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RSL making play for Beasley

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DaMarcus Beasley of the U.S. National Team dribbles the ball during practice in 2005. RSL is trying to sign the star midfielder.

DaMarcus Beasley of the U.S. National Team dribbles the ball during practice in 2005. RSL is trying to sign the star midfielder.

Stuart Johnson, Deseret Morning News

With 11 games remaining in the MLS season, there's still plenty of time for Real Salt Lake to make a postseason push — and additional help could be on the way.

RSL is actively pursuing U.S. National Team midfielder DaMarcus Beasley, and according to Deseret Morning News sources a deal could be reached soon.

Beasley has spent the past two years playing for PSV Eindhoven in the Dutch first division, but apparently he isn't happy and RSL coach John Ellinger is trying to lure him back to Major League Soccer.

Beasley spent four and half years in MLS before he left Chicago in the summer of 2004 to play overseas.

"DaMarcus is one of the most sought after American players by multiple MLS teams, and we would love to have DaMarcus on our left side to compliment Chris Klein on our right side for obvious reasons," said RSL general manager Steve Pastorino, who wouldn't confirm whether the club was in talks with Beasley's agent.

Ellinger is one of the main reasons Beasley is considering a return to the States. He was one of Ellinger's top players when the RSL coach was in charge of the Under-17 U.S. Residency Program back in 1999, and like so many of Ellinger's former players, Beasley has always expressed an interest in playing for Ellinger again.

MLS, which handles all player contracts, must reach a deal with Beasley's current club and RSL by end of the FIFA summer transfer window on Aug. 31 for him to be eligible this season.

Beasley's salary could be one of the main sticking points.

At 24, Beasley is still one of the best young soccer players in the United States. As a result, he would no doubt like his contract to be in the range of Landon Donovan, who is making $900,000 per season with the Los Angeles Galaxy.

Even though such a figure would push any team over the approximate $2 million salary cap, it is by no means a hard cap like the NFL. Of Donovan's huge salary, only $350,000 counts toward the salary cap. The remaining $550,000 is paid partly from a pool of money the league sets aside called allocation money, whereas the rest is from an undisclosed source.

There are two types of allocation money, and MLS awards them for such things as missing the playoffs, major player retirement or the departure of key players to other leagues — such as Brian McBride to English Premiere League. Major allocations can range between $200,000 to $300,000, whereas minor allocations range from $100,000 to $200,000.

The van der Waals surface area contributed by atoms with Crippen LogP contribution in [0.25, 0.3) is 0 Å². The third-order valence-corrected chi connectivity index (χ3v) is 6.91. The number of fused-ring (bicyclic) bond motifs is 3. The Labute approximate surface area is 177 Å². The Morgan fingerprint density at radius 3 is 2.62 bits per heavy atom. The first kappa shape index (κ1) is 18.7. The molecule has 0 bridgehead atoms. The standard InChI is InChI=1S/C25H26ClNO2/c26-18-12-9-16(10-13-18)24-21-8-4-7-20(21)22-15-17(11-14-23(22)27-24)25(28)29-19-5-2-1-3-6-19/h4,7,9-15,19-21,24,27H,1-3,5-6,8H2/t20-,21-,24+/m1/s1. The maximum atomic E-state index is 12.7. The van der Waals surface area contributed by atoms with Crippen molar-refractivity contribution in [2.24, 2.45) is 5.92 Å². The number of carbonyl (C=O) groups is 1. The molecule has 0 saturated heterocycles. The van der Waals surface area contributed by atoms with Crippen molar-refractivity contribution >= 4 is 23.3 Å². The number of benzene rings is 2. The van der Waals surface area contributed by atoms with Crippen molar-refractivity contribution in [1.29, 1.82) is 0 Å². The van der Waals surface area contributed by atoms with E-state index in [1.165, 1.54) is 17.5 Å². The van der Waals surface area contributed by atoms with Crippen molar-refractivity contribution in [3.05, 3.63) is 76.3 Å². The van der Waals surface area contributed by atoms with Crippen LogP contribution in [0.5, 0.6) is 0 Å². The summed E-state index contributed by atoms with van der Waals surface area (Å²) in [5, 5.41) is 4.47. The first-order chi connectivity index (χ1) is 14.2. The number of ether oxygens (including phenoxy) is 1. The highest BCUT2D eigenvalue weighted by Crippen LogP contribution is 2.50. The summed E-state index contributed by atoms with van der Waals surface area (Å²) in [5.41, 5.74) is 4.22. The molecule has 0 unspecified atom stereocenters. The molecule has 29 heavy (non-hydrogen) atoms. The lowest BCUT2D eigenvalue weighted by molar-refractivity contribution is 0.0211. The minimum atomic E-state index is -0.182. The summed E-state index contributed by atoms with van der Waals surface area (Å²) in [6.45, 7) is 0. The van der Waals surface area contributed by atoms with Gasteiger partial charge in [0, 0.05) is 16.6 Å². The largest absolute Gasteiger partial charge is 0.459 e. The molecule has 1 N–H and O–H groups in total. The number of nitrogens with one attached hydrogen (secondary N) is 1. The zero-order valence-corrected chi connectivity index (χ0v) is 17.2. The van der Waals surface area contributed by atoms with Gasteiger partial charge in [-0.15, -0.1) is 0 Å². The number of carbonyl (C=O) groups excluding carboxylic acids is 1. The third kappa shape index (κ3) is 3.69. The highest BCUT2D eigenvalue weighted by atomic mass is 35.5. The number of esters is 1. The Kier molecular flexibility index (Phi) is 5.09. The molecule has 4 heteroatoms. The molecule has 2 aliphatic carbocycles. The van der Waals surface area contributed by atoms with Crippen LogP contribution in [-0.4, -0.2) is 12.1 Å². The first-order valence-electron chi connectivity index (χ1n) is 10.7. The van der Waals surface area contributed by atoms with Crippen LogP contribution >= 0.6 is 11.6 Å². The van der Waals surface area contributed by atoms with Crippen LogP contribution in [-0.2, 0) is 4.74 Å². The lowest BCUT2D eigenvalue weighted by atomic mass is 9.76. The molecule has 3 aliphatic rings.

Allocation money is added to a player's base salary, but it's done via a priority system to keep a competitive balance to MLS.

Allocation money, as well as the undisclosed money, hasn't just helped Donovan get rich. Freddy Adu signed with D.C. United in 2004 for $550,000, whereas Kansas City's Eddie Johnson is making $875,000 and Chivas USA's Juan Francisco Palencia is making $1.3 million.

Money isn't the only obstacle RSL would have to jump through to obtain Beasley. There's another loophole in the system, and it's often referred to as the Donovan rule.

When Donovan announced his desire to return to the United States prior to the 2005 season, he made it perfectly clear he wanted to play in Los Angeles. There was only one problem, FC Dallas was at the top of the allocation list — essentially a priority list for big-name free agents. Unfortunately for Dallas, Donovan didn't want to play in Texas. So in a nutshell, the league demanded Dallas and Los Angeles work out a deal so Donovan would end up in his native Southern California. The Galaxy sent Carlos Ruiz to Dallas for the No. 1 allocation, a satisfying transaction for both parties.

As it stands now, Real Salt Lake is fourth in the allocation pecking order, behind Kansas City, Columbus and Dallas. It's doubtful all three of those teams will pass on a talented player like Beasley if he does indeed decide to return to MLS.

Nonetheless, if Beasley insists he'll only return if he's playing for Ellinger at Real Salt Lake, the league will make it happen just like it did with Donovan.

RSL no doubt hopes the deal is finalized before Aug. 31, so Beasley can help the club climb into a Western Conference playoff picture.

E-mail: jedward@desnews.com